"Shadow Play" is the first segment of the twenty-third episode of the first season (1985–86) of the American television series The Twilight Zone, and is a remake of the original series episode of the same name. The episode first aired April 4, 1986.
“Adam Grant, a nondescript man found guilty of murder and sentenced to be hanged by the neck until dead. Like most other criminals caught in the wheels of justice he's scared, right down to the marrow of his bones. But it isn't prison that scares him, the long, silent nights of waiting, the slow walk to the hanging room, or even death itself. It's something else that holds Adam Grant in the hot, sweaty grip of fear, something worse than any punishment this world has to offer, something found only in the Twilight Zone."
A man named Adam Grant is being judged for the crime of murder in the first degree and he is found guilty. After being told that he will be hanged, Grant just sputters and laughs in disbelief. He then walks to the judge and tells him that all this doesn't matter because he is only dreaming it. All of what is happening is only a dream of his. After being returned to his cell, Grant continues telling his dream theory. Of course, his fellow death rowers don't believe what he's saying, even after detailed accounts of how he is executed every night in his dream and yet he still comes back. While Grant is in his cell, the prosecutor, Mr. Ritchie, is at home, pondering the oddity of Grant and his case. His wife attempts to take his mind off it, but then Grant's attorney, Erin Jacobs, shows up. She tries to put into words that Grant may be telling the truth despite the overwhelming evidence to the contrary. She claims the odd circumstances have her frantic: she herself feels that she is continually being watched and that she has this feeling that being so successful is too good to be true, like in a dream. Also, Jacobs asks why there was no press in or around the court, despite this being a big murder trial. Ritchie then looks very puzzled. Ritchie shows up at Grant's cell. He claims that Grant is just using this crazy dream theory to try to fool everyone, but he's not fooled, even though Grant can lip-sync everything Ritchie says to him. Grant tries to explain how this has to be a dream. If he is to be executed today, which is the right day for executions—Mondays at 12:01 am—how is it that he was sentenced on a Sunday. What court does business on Sundays? Grant then brings up Ritchie's wife, Carol, who is the only person who never changes—because, in reality, she is Grant's sister. Grant even quotes what Carol said earlier to Ritchie that evening. Ritchie panics and leaves. Back at Ritchie's house, Jacobs asks Carol how long she's been married to Ritchie, but neither he nor his wife can remember. Then the execution begins: a priest visits Grant in his cell. Grant claims that the priest is his real father, who died years ago. Meanwhile, Ritchie frantically tries to get a stay of execution. Just as he thinks the governor is calling, the switch is thrown and Grant drops. But then there is no body, and everyone in the Ritchie house watches everything disappear...as they themselves do. Suddenly, the dark courtroom comes alight with Adam Grant being sentenced for the crime of murder in the first degree...again...only the other characters are all different (for instance, Jacobs is now the judge, Grant's father is the jury foreman, and fellow inmate Jimmy is Grant's defense attorney). It's implied that Grant is doomed to repeat the same nightmare forever with the same people always changing parts.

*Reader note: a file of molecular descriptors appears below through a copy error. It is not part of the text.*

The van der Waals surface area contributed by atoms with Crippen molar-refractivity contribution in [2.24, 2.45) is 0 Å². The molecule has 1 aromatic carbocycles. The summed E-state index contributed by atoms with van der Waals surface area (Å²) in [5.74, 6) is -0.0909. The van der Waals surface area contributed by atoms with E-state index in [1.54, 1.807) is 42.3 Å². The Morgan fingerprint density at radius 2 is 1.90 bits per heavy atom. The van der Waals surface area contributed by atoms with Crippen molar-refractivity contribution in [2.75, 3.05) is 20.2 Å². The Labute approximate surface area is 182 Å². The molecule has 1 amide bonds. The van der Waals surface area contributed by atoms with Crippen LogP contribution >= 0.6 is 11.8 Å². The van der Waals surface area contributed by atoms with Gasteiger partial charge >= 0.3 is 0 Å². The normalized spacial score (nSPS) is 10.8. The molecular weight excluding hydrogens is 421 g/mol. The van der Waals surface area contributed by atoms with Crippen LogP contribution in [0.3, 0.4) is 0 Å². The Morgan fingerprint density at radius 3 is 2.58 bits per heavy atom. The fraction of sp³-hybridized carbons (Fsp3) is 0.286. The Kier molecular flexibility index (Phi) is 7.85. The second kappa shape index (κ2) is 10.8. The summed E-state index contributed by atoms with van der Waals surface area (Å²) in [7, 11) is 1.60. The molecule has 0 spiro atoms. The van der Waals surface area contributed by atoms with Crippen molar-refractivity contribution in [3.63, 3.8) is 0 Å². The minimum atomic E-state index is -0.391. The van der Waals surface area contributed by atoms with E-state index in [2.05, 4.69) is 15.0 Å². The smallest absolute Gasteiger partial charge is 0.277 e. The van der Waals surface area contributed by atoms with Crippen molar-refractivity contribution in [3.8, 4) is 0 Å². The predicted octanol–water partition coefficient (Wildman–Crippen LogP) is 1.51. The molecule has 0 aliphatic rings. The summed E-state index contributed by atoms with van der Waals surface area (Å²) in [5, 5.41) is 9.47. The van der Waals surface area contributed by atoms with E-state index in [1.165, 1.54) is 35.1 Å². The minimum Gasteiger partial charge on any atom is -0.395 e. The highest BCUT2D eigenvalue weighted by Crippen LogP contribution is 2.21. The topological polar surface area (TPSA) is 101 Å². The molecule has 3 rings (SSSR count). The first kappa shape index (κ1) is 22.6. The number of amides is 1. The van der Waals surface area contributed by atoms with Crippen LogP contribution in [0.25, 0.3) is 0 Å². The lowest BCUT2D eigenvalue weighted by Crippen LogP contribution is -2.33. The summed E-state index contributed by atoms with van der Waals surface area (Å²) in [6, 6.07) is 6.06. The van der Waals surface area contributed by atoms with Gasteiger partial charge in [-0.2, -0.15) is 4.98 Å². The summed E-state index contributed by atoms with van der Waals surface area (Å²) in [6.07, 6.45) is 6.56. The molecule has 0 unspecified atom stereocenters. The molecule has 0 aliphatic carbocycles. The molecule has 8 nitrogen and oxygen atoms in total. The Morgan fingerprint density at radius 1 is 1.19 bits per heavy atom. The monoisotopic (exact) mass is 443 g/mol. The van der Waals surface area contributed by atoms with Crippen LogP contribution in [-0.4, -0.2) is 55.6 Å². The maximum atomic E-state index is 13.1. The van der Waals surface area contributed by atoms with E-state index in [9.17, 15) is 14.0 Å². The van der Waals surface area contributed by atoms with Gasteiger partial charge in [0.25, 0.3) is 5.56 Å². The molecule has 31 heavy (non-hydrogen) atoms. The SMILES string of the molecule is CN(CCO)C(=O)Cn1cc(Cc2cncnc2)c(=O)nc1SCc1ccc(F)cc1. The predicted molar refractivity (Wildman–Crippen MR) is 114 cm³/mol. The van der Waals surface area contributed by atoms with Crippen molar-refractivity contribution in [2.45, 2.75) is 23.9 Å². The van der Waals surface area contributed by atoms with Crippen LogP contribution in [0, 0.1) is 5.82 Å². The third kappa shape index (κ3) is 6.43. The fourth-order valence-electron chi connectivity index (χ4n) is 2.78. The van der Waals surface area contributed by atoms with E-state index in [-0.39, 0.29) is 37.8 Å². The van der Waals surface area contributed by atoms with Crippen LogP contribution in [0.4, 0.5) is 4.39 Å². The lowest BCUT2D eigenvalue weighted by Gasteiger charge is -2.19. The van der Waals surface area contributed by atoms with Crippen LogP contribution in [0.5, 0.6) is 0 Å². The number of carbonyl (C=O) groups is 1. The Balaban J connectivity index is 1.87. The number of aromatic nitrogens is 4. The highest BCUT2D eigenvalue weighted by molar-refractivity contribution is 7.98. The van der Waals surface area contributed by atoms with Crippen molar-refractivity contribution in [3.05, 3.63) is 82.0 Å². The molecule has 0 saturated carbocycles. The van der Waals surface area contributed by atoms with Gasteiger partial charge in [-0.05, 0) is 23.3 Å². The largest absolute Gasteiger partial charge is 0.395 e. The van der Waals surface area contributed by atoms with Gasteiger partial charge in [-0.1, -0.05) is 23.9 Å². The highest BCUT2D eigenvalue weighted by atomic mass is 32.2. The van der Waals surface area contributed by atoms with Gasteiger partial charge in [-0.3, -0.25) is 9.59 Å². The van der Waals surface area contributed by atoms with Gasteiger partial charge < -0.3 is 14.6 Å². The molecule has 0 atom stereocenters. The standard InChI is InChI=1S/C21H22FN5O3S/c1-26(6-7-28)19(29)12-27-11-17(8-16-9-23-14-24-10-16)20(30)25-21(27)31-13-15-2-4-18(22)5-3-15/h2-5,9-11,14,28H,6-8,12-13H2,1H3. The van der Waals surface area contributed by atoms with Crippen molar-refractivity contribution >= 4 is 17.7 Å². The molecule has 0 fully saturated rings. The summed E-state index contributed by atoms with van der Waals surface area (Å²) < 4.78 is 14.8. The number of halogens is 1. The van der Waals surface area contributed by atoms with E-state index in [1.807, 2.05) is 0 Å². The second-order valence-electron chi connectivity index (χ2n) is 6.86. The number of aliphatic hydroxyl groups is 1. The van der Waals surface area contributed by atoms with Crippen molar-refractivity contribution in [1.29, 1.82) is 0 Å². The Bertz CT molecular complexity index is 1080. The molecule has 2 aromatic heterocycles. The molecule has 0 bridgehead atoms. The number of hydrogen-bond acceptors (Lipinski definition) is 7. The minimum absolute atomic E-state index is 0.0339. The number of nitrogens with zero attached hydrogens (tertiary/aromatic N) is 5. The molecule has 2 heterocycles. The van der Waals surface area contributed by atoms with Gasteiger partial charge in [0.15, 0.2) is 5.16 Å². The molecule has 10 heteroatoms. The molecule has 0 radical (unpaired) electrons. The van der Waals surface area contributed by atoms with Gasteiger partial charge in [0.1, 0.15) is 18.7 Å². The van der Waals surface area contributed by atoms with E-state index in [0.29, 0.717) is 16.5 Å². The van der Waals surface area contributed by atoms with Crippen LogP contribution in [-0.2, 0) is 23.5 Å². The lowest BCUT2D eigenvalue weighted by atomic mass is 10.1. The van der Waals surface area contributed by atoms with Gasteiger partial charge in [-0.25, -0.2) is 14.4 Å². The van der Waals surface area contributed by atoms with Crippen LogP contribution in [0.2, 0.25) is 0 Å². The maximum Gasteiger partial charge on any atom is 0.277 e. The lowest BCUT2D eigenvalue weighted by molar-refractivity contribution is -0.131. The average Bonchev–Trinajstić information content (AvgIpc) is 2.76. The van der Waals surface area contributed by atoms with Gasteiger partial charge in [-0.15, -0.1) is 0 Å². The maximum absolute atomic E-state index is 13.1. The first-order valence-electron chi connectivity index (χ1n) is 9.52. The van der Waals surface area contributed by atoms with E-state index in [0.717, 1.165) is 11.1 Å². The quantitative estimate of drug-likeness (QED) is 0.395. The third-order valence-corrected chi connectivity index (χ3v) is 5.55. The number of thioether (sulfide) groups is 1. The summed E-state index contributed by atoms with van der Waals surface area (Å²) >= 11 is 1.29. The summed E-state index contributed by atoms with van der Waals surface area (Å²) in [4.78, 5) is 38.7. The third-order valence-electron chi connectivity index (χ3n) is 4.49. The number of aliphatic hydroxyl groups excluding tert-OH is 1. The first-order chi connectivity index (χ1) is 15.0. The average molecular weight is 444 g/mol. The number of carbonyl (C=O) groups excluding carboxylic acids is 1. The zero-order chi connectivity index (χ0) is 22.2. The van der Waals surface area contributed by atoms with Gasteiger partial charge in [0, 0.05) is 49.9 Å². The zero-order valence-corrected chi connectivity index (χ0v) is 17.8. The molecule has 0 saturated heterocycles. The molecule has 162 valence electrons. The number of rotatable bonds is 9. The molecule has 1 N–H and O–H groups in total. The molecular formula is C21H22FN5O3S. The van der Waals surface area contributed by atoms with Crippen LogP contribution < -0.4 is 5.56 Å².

“We know that a dream can be real, but what if reality is only a dream? We exist, of course, but how? In what way? As we believe, as flesh and blood human beings, or are we simply playing parts in someone else's feverish, complicated nightmare? Think about it and then ask yourself, "Do you live here in this country? In this world? Or do you live instead...in the Twilight Zone?"
In the original series' version, the scenario is a dream that Adam has (and wakes up from) every night. However in the remake, Adam never wakes up, and must relive the nightmare over and over.